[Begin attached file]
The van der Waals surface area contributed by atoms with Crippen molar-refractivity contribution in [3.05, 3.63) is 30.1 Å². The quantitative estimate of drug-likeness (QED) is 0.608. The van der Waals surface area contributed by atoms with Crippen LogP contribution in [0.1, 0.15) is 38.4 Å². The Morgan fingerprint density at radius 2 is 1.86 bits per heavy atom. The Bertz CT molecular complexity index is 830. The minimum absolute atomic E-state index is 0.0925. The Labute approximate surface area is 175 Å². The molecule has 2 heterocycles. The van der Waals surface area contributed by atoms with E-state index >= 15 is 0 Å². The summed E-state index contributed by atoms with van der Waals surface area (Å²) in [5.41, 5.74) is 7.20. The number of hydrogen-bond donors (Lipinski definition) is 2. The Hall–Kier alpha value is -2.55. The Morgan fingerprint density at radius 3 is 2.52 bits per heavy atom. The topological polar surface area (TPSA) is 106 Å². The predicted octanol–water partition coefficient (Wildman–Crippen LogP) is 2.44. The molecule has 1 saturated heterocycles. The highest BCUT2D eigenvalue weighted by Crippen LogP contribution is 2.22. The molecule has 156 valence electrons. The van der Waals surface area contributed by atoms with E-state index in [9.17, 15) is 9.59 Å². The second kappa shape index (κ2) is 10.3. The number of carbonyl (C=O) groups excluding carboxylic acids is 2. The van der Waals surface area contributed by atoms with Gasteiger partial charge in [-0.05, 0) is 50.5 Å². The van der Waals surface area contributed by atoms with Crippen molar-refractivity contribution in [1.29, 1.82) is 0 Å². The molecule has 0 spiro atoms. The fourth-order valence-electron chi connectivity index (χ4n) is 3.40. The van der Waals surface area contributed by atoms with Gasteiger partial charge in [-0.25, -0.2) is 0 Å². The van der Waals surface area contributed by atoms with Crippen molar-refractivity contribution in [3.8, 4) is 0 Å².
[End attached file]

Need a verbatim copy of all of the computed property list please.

The van der Waals surface area contributed by atoms with Crippen molar-refractivity contribution in [3.05, 3.63) is 30.1 Å². The quantitative estimate of drug-likeness (QED) is 0.608. The van der Waals surface area contributed by atoms with Crippen LogP contribution in [0.1, 0.15) is 38.4 Å². The Morgan fingerprint density at radius 2 is 1.86 bits per heavy atom. The Bertz CT molecular complexity index is 830. The minimum absolute atomic E-state index is 0.0925. The Labute approximate surface area is 175 Å². The molecule has 2 heterocycles. The van der Waals surface area contributed by atoms with E-state index >= 15 is 0 Å². The summed E-state index contributed by atoms with van der Waals surface area (Å²) in [5.41, 5.74) is 7.20. The number of hydrogen-bond donors (Lipinski definition) is 2. The Hall–Kier alpha value is -2.55. The Morgan fingerprint density at radius 3 is 2.52 bits per heavy atom. The topological polar surface area (TPSA) is 106 Å². The predicted octanol–water partition coefficient (Wildman–Crippen LogP) is 2.44. The molecule has 1 saturated heterocycles. The highest BCUT2D eigenvalue weighted by Crippen LogP contribution is 2.22. The molecule has 156 valence electrons. The van der Waals surface area contributed by atoms with E-state index in [9.17, 15) is 9.59 Å². The second kappa shape index (κ2) is 10.3. The number of carbonyl (C=O) groups excluding carboxylic acids is 2. The van der Waals surface area contributed by atoms with Gasteiger partial charge in [-0.05, 0) is 50.5 Å². The van der Waals surface area contributed by atoms with Crippen molar-refractivity contribution in [1.29, 1.82) is 0 Å². The molecule has 0 spiro atoms. The fourth-order valence-electron chi connectivity index (χ4n) is 3.40. The van der Waals surface area contributed by atoms with Gasteiger partial charge in [-0.25, -0.2) is 0 Å². The van der Waals surface area contributed by atoms with Crippen molar-refractivity contribution in [3.8, 4) is 0 Å².